Monday, February 2, 2015

February 2nd, 2015 I'm Not A Machine

February 2nd, 2015 I'm Not A Machine

Today was a nice rebound from what I perceived to be a less than desirable weekend. It's all about the perception we choose to embrace, right? So, I had two rest days in a row, big deal! For me, it isn't a case of worry over the physical part of things. Seriously, two missed workout days isn't a make or break thing. It's a psychological thing. Any sign of "slippage" makes me really nervous. It's a slippery slope if I start rationalizing a decrease in commitment.

At the same time, I must recognize the difference between circumstances and deliberate/intentional slacking. The kind of mental backlash I levied upon myself over the weekend, even though the situations were largely circumstantial, was more suited for intentional slacking. I suppose there was a tiny bit of intentional slacking. I mean, let's be honest--I could have done something in my living room floor, even late. I chose not to. But so it goes. I'm not a machine, I shouldn't expect myself to operate like one. Instead of wielding backlash, I should have embraced a compassionate perspective. A compassionate perspective is a positive one without all of the negative collateral damage a self-imposed beat down creates.

Intentional slacking doesn't deserve backlash either, nor should it receive compassionate rationalizations. It simply needs an honest acknowledgement and a focus on a plan to move forward and do better. Negative breeds negative. We get what we give.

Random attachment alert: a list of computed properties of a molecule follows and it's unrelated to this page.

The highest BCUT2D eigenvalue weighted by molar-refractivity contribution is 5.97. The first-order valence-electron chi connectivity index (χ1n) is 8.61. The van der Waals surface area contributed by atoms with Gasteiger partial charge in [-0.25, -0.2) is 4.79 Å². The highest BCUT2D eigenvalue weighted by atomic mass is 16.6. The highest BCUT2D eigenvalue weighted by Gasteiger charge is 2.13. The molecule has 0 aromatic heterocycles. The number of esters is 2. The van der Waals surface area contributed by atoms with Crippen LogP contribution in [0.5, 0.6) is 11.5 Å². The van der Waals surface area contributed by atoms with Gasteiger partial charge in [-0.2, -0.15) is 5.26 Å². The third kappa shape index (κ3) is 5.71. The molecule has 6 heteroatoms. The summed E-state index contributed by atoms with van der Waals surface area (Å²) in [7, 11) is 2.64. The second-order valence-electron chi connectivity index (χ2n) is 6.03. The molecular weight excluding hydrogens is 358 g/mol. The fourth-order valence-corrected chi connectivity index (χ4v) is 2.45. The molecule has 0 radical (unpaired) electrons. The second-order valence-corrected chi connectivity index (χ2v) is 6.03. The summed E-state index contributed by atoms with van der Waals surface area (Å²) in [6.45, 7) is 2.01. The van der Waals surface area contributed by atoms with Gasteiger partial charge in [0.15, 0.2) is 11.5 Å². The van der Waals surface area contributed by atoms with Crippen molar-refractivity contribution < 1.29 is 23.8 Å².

As I continue along this trek toward my healthiest weight, I'm constantly on alert, ready to defend and protect my journey. I'm aware that most of the time it's me and my choices threatening--and this is where it takes an incredible level of self-honesty. I have a list of things I do that enhance my journey and a list of things I do that make my journey difficult. These lists are not exclusively food and exercise related. My daily choices in all areas of life have potential to affect my mood and mood determines if I feel like giving a hoot.

 photo 292c3c71-1849-42b0-9ad0-da4d9692453d_zps7f08uws7.jpg
I love this misprinted headline. Over 500 pounds! Wow! I share this photo from the archives to serve as a reminder: I'm ready to speak at your function! From corporate settings to regional meetings of national organizations, to your local YMCA, civic club or church. I'm experienced and ready to deliver a powerful message. If you're interested in having me speak at your event, let me know! Send an email to: transformation.road@gmail.com

I really must prepare this evening's beef and veggie stir fry more often. It's one of my favorite ways to eat my vegetables.

My Tweets Today:
































Thank you for reading and your continued support,
Strength,
Sean

8 comments:

  1. Keep your food in check. You'll not be able to out exercise a poor diet. Celebrating 3 years of weight maintence today. Almost 4 years of solid food sobriety.

    You are doing great looking at root causes. Keep doing that and you'll get your long ter goals.

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    1. Excellent advice. And CONGRATULATIONS!!! 4 years food sobriety and 3 years maintenance!! You're incredibly inspiring, Karen.
      My strong point is the food, that's for sure. I got that going for me! Thank you!

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  2. Hey Sean, you call it a misprint but you did lose your weight twice...does it not add up to over 500 pounds? Keep up the great work. Your friend, Queen Vi